Jens Lehmann <> writes:

> Am 13.05.2013 23:27, schrieb Thomas Rast:
>> Jens asked me at git-merge if coverage support was still available.
>> Turns out it is, but there were some weirdnesses.  So this should fix
>> them.  It is reaaaally slow as you still have to run the tests one by
>> one; despite claims in the wild that it is multiprocess- safe but
>> thread-unsafe, I am in fact observing the opposite behavior pretty
>> clearly.  (As before, it switches to sequential tests automatically,
>> so you have to edit the Makefile if you want to try with parallel
>> tests.)
> Thx! That might explain why the coverage run I tried today didn't
> work (I saw bogus test failures).

Indeed it does.  I should have mentioned it in the cover letter; it's
fixed by this series but if you set DEFAULT_TEST_TARGET=prove like
everyone else, it ignored the (existing) force-to-sequential rule.

>> unpack-trees.c: verify_clean_submodule
> This is the one I was after. While discussing my recursive update
> code with Peff on Saturday we wondered if that function would ever
> be called. I'll check if the tests are missing some relevant cases,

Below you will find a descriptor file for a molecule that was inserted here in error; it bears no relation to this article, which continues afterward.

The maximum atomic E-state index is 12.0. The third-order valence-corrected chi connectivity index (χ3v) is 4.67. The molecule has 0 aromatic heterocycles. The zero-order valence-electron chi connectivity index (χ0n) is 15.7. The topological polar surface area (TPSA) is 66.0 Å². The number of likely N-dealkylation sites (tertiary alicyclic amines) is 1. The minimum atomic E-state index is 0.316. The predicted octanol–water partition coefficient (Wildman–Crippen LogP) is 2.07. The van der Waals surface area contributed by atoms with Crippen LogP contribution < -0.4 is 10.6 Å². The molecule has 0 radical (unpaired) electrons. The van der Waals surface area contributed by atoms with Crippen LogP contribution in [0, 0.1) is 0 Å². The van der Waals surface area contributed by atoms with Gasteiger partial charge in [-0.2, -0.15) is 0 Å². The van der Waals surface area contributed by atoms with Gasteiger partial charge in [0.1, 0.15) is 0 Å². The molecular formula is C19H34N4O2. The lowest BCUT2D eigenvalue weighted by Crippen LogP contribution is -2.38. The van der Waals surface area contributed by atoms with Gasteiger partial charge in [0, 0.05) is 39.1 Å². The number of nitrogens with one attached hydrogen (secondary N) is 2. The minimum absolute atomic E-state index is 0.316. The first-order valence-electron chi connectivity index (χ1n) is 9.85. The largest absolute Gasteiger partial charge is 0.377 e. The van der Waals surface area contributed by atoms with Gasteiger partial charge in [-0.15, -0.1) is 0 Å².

> if that function can be removed or some refactoring is necessary.
> Hmm, while function coverage is already extremely useful me thinks
> lcov support would be really nice. We'd have line and branch coverage,
> which help me a lot in finding dead code and missing tests at $DAYJOB
> ... will look into that when I have the recursive update ready.

Actually if you run it, it generates submodule.c.gcov as an intermediate
step to the uncovered-functions list.  Of course you can also use any
other tool that can read gcov; the results are cleaned before the run,
not after, so they will remain in place.

Originally I hacked together an uncovered-functions list because that
list was so long that looking at things in even more detail seemed
extremely pointless.

Thomas Rast
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